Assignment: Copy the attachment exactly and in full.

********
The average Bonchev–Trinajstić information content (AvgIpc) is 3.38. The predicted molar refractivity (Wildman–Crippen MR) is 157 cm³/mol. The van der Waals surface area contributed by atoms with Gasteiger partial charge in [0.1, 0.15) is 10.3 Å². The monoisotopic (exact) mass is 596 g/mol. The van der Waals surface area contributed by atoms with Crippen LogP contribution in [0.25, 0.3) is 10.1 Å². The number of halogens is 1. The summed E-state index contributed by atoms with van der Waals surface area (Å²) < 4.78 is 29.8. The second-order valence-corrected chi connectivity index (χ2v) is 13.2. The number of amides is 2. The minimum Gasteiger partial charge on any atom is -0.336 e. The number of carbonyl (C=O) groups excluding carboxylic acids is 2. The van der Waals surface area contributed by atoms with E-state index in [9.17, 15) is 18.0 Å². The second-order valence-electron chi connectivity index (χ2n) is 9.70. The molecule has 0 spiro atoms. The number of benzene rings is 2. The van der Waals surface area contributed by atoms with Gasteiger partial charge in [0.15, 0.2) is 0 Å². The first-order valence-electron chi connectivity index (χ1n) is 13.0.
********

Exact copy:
The average Bonchev–Trinajstić information content (AvgIpc) is 3.38. The predicted molar refractivity (Wildman–Crippen MR) is 157 cm³/mol. The van der Waals surface area contributed by atoms with Gasteiger partial charge in [0.1, 0.15) is 10.3 Å². The monoisotopic (exact) mass is 596 g/mol. The van der Waals surface area contributed by atoms with Crippen LogP contribution in [0.25, 0.3) is 10.1 Å². The number of halogens is 1. The summed E-state index contributed by atoms with van der Waals surface area (Å²) < 4.78 is 29.8. The second-order valence-corrected chi connectivity index (χ2v) is 13.2. The number of amides is 2. The minimum Gasteiger partial charge on any atom is -0.336 e. The number of carbonyl (C=O) groups excluding carboxylic acids is 2. The van der Waals surface area contributed by atoms with E-state index in [9.17, 15) is 18.0 Å². The second-order valence-electron chi connectivity index (χ2n) is 9.70. The molecule has 0 spiro atoms. The number of benzene rings is 2. The van der Waals surface area contributed by atoms with Gasteiger partial charge in [0.15, 0.2) is 0 Å². The first-order valence-electron chi connectivity index (χ1n) is 13.0.